Entree, Meat, pork, Recipes, Vegetables

Minced Pork with Coconut Milk and Curry

Minced pork dishes are known in different Asian cuisines. This quick way of cooking the meat, with lots of flavors and fresh ingredients, makes it perfect for a light lunch.
The version I have here was heavily inspired by the Thai cuisine, but it doesn’t follow any traditional recipe, and cannot be considered authentic/ethnic by any means.

To make it, I simply gathered ingredients from different Asian cuisines, and mixed them into the tasty and fragrant dish you see here. The sweet-salty-spicy cooked minced meat was served over thin rice noodles, and topped with crunchy roasted peanuts, fresh herbs and a squeeze of lime, to freshen it all up. Try it and enjoy.

* Boneless skinless chicken thighs can be used instead of the pork.

Makes: 4
Prep time: 20 minutes
Cooking time: 20 minutes

For the rice noodles:
1 package (8 oz/225 grams) thin rice noodles
For the meat:
1.3 lb (600 grams) boneless pork loin (see notes)
1 Tbs Hoisin sauce
1 Tbs green Thai curry paste
1 Tbs red Thai curry paste
For the sauce:
2 Tbs oil
4 red mini peppers, roughly chopped
3 scallions, roughly chopped
1 tsp curry powder mix (I’ve used Japanese S&B curry powder)
1 Tbs brown sugar
2 Tbs soy sauce
1 can (14 oz, 395 grams) full fat coconut milk
1 Tbs smooth peanut butter
1 Tbs rice wine vinegar
1 tsp lime juice
A few drops of hot sauce, to taste
¼ cup cilantro, chopped
¼ cup mint, chopped
1 bag (12 oz/340 grams) Bean sprouts, washed and drained
1 tsp dark sesame oil
For serving:
½ cup salted roasted peanuts, chopped
Lime wedges

1. Cut the meat into medium size cubes, and chop in a food processor, fitted with the metal blade. Transfer into a medium bowl, add the hoisin sauce, green and red curry paste, and mix. Chop and prepare all the other ingredients.

2. Place the rice noodles in a bowl, top with boiling water. Soften for 3 minutes and drain.
3. In a large pan, heat the oil over medium-high heat. Add ¾ of the peppers and scallions and sauté for a minute. Add the meat and mix with a wooden spoon, to break it down. Once it changes color, add the curry powder, soy sauce, coconut milk and peanut butter. Mix and bring to the verge of boiling. Cook for 5 minutes, mixing occasionally.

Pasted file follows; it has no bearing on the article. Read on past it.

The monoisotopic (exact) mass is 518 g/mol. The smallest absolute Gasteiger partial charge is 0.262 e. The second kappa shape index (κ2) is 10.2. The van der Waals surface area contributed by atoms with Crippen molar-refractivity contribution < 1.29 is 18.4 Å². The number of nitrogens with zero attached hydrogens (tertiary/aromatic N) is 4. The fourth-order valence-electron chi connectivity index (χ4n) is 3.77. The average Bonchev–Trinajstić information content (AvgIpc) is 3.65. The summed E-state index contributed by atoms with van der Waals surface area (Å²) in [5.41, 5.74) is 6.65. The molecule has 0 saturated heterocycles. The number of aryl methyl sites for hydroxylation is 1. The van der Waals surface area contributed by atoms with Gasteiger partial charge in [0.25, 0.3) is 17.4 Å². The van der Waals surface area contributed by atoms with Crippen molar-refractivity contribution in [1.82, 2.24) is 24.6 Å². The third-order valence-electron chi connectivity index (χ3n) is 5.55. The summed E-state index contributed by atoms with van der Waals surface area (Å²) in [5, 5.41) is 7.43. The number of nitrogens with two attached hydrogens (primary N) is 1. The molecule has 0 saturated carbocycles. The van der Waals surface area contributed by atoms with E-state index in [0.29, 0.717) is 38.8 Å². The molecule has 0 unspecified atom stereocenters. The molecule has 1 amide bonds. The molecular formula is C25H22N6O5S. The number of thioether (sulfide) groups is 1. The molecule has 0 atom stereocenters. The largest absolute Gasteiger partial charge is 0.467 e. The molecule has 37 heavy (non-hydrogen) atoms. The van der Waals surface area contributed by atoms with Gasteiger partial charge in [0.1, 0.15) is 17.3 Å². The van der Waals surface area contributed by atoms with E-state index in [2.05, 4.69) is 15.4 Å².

4. Reduce the heat to medium-low, add the rice wine vinegar, lime juice and hot sauce, and mix. Taste and adjust seasoning. Mix in ¾ of the chopped cilantro and mint and the bean sprouts. Drizzle the sesame oil on top and turn off the heat.

5. Divide the drained rice noodles between serving bowls and add the pork mixture. Scatter the remaining peppers, scallions and herbs over, and top with chopped peanuts. Add a lime wedge and serve immediately.

41 thoughts on “Minced Pork with Coconut Milk and Curry”

  1. smile Having lived most of my life in Australia and eating Australasian food five days out of seven your dish does read ‘differently’! Especially since I have spent some 30 different times with foodie husbands in various SE Asian countries on business and for pleasure. You have mixed and matched according to your palate and not given the resulting food any specific name. Great !! This is the first time I have ever sen Thai green and red curry pastes mixed . . . that does not happen in Thailand . . . and I have attended a number of Royal Thai cooking classes there. And, to me, Japanese curry powder is very much ‘their’ thing and not real ‘curry powder’ at all . . . ? Hoisin sauce for me belongs largely in the Chinese and Vietnamese sphere. This is by no means meant as a criticism . . . but all these cuisines are so different one from the other and even from province to province in each country that one does wonder as to the taste result . . . I guess there is only one way to find out . . . thanks !

    Liked by 1 person

    1. Thank you Eha, for your detailed comment. As I mentioned in the introduction to the recipe, this dish is very far from anything authentic, and is more of my own fusion of flavors. It worked very well, at least for me. 🙂


  2. We recently tried a nearby Indian restaurant and fell in love. The food was wonderful! I do not like to cook much, so we will be back to try new things (or the same thing over again!). This here looks very delicious and healthy!

    Liked by 1 person

  3. Ronit, I think it’s such fun to fuse flavors from different cultures. You’ve inspired me to try a bowl (or two) of your Pan-Asian fusion dish. I guess by mixing red and green curry paste one would have a brown curry paste…

    Liked by 1 person

  4. I refer to this as “inspired” cooking, as in Thai inspired or Italian inspired. It’s so not necessary to have a recipe, if you are familiar with the ingredients of a cuisine. And this is a perfect example. I usually use one curry paste, and i prefer red over the others, but I’ve never mixed two. It’s just brilliant!

    Liked by 1 person

    1. Thank you Mimi, I’m glad you liked this version. “Inspired cooking” is a great term to use with such recipe. I was never into following recipes to the dot, and love mixing “this and that” from regional cuisines. It works well most times! 🙂

      Liked by 1 person

  5. As far as I’m concerned it doesn’t have to be considered authentic anything to taste good. Knowing your creativity with spices and seasonings, I would happily join you at your table for this dish and probably ask for seconds.

    Liked by 1 person

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